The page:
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Last active Oct 20, 2020
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nimble develop enhancements

Only new behavior is captured, everything else should work per usual.

Project local dependencies CLI flag

Nimble recently added the ability to work with project local dependencies. Simply by creating a nimbledeps directory in the project is sufficient to go into this mode. Once this directory exists, all information that typically goes into ~/.nimble is stored here, unaffected by any other projects or global changes.

This feature is being extended with a new -l | --local flag which sets up a project in localdeps mode. For most cases, all it does is creates a nimbledeps directory if it doesn't already exist.

E.g. nimble -l init will initialize a project in localdeps mode.

This flag is only useful when initially working with a project or a pre-existing project folder. Once the nimbledeps folder is setup, the flag is redundant.

nimble develop pkg

The nimble develop pkg command clones a new project so setting it up in localdeps mode requires some additional code changes.

Using nimble develop -l karax for example will result in the following actions:

git clone https://github.com/pragmagic/karax karax
cd karax
mkdir nimbledeps

After this, nimble will setup all dependencies in ./karax/nimbledeps since project is now in localdeps mode.

Develop dependencies

Larger Nim projects require code changes to dependencies as well. This requires the user to check out each dependency separately in nimble develop mode.

This workflow can be simplified with a new -d | --deps flag for nimble develop which will also set up all dependencies in develop mode.

Running nimble develop -d karax will result in the following directory structure:

./dotenv/...
./karax/...
./ws/...

The top level project karax and all its dependencies will be checked out with git clone at #head as sibling directories. This also means all requires statements with version specific information will be only used to identify dependencies but not their actual versions since you develop on #head.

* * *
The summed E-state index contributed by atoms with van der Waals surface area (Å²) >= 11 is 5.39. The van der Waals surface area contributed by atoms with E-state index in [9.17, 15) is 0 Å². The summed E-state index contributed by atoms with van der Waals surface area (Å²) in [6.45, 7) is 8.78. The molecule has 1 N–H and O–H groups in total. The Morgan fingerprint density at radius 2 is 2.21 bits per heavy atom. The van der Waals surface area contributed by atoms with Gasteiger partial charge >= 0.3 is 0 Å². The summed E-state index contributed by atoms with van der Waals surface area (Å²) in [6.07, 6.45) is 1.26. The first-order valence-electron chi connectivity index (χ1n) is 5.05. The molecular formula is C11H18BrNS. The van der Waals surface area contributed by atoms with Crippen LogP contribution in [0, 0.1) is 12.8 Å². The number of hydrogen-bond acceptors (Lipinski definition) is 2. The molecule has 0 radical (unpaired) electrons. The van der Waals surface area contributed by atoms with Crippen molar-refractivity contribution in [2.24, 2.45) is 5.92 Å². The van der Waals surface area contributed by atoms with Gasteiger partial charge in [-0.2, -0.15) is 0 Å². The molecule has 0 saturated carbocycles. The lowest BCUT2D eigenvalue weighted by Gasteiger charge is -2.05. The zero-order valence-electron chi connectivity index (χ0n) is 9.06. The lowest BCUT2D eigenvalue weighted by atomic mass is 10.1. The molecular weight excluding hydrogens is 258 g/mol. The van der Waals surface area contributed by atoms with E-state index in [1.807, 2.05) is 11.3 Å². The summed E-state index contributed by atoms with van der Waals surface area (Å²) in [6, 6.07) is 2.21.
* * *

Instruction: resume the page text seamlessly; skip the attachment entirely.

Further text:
Project local dependency mode

By default, nimble will use ~/.nimble and link all packages per usual.

If -l | --local is also specified, the project and all dependencies will be set up in project local dependency mode.

Running nimble develop -l -d karax will result in the following directory structure:

./nimbledeps/...						# contains all project local nimble metadata
./dotenv/nimbledeps/nimble.nimble-link	# links to ../../nimbledeps
./dotenv/...
./karax/nimbledeps/nimble.nimble-link	# links to ../../nimbledeps
./karax/...
./ws/nimbledeps/nimble.nimble-link		# links to ../../nimbledeps
./ws/...

This enables project isolation and the project and each dependency can be developed while being linked to their dependencies.

Any nimble commands to add/remove dependencies will work the same whether within the parent directory, the top level project ./karax or in a dependency directory.

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@dom96 dom96 commented Sep 16, 2020

Maybe instead of --local make it --localdeps?

Also -d might clash with --depsOnly, double check that isn't the case.

Running nimble develop -l -d karax will result in the following directory structure:

./nimbledeps/...						# contains all project local nimble metadata
./dotenv/nimbledeps/nimble.nimble-link	# links to ../../nimbledeps
./dotenv/...
./karax/nimbledeps/nimble.nimble-link	# links to ../../nimbledeps
./karax/...
./ws/nimbledeps/nimble.nimble-link		# links to ../../nimbledeps
./ws/...

This is a little weird. I would expect all of these to get cloned into ./karax/nimbledeps/... not in their own directory at $CWD.

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@genotrance genotrance commented Sep 16, 2020

I initially went with --localdeps but felt it was long. -d is also checked separately under each action so shouldn't conflict.

The directory structure is similar to what zah proposed in his forum reply and also similar to what Araq has mentioned - having dependencies accessible and not in a nested directory. By convention, it would all end up in $projectDir/nimbledeps/pkgs/dep.